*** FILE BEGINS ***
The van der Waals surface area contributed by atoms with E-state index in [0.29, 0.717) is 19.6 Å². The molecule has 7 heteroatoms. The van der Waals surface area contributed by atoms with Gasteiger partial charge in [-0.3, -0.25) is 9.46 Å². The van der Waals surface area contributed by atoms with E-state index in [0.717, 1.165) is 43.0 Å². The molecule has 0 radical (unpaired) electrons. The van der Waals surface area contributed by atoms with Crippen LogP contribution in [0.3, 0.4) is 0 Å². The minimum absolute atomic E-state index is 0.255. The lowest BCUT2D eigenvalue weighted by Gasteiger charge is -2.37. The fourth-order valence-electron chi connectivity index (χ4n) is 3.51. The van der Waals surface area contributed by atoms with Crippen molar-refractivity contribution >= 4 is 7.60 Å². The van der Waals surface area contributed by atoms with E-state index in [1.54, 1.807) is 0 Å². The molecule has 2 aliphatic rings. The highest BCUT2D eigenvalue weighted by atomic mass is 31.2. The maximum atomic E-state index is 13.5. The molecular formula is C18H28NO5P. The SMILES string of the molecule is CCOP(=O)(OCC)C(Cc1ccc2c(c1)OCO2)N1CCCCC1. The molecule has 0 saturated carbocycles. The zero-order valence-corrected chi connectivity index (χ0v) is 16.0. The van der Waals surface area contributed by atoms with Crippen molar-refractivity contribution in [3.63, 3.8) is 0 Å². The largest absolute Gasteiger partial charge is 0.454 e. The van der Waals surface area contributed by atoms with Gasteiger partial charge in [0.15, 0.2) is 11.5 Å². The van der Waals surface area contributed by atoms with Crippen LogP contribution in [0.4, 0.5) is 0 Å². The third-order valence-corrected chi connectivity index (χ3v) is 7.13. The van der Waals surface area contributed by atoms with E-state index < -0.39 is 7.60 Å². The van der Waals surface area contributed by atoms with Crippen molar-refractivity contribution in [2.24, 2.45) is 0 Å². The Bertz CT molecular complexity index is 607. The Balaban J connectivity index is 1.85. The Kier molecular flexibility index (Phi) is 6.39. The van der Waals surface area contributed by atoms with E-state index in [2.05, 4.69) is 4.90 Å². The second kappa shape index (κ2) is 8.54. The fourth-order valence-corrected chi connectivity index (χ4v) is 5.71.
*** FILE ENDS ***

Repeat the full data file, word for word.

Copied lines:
The van der Waals surface area contributed by atoms with E-state index in [0.29, 0.717) is 19.6 Å². The molecule has 7 heteroatoms. The van der Waals surface area contributed by atoms with Gasteiger partial charge in [-0.3, -0.25) is 9.46 Å². The van der Waals surface area contributed by atoms with E-state index in [0.717, 1.165) is 43.0 Å². The molecule has 0 radical (unpaired) electrons. The van der Waals surface area contributed by atoms with Crippen LogP contribution in [0.3, 0.4) is 0 Å². The minimum absolute atomic E-state index is 0.255. The lowest BCUT2D eigenvalue weighted by Gasteiger charge is -2.37. The fourth-order valence-electron chi connectivity index (χ4n) is 3.51. The van der Waals surface area contributed by atoms with Crippen molar-refractivity contribution >= 4 is 7.60 Å². The van der Waals surface area contributed by atoms with E-state index in [1.54, 1.807) is 0 Å². The molecule has 2 aliphatic rings. The highest BCUT2D eigenvalue weighted by atomic mass is 31.2. The maximum atomic E-state index is 13.5. The molecular formula is C18H28NO5P. The SMILES string of the molecule is CCOP(=O)(OCC)C(Cc1ccc2c(c1)OCO2)N1CCCCC1. The molecule has 0 saturated carbocycles. The zero-order valence-corrected chi connectivity index (χ0v) is 16.0. The van der Waals surface area contributed by atoms with Crippen molar-refractivity contribution in [3.63, 3.8) is 0 Å². The largest absolute Gasteiger partial charge is 0.454 e. The van der Waals surface area contributed by atoms with Gasteiger partial charge in [0.15, 0.2) is 11.5 Å². The van der Waals surface area contributed by atoms with Crippen LogP contribution in [0.4, 0.5) is 0 Å². The third-order valence-corrected chi connectivity index (χ3v) is 7.13. The van der Waals surface area contributed by atoms with E-state index < -0.39 is 7.60 Å². The van der Waals surface area contributed by atoms with Crippen molar-refractivity contribution in [2.24, 2.45) is 0 Å². The Bertz CT molecular complexity index is 607. The Balaban J connectivity index is 1.85. The Kier molecular flexibility index (Phi) is 6.39. The van der Waals surface area contributed by atoms with E-state index in [2.05, 4.69) is 4.90 Å². The second kappa shape index (κ2) is 8.54. The fourth-order valence-corrected chi connectivity index (χ4v) is 5.71.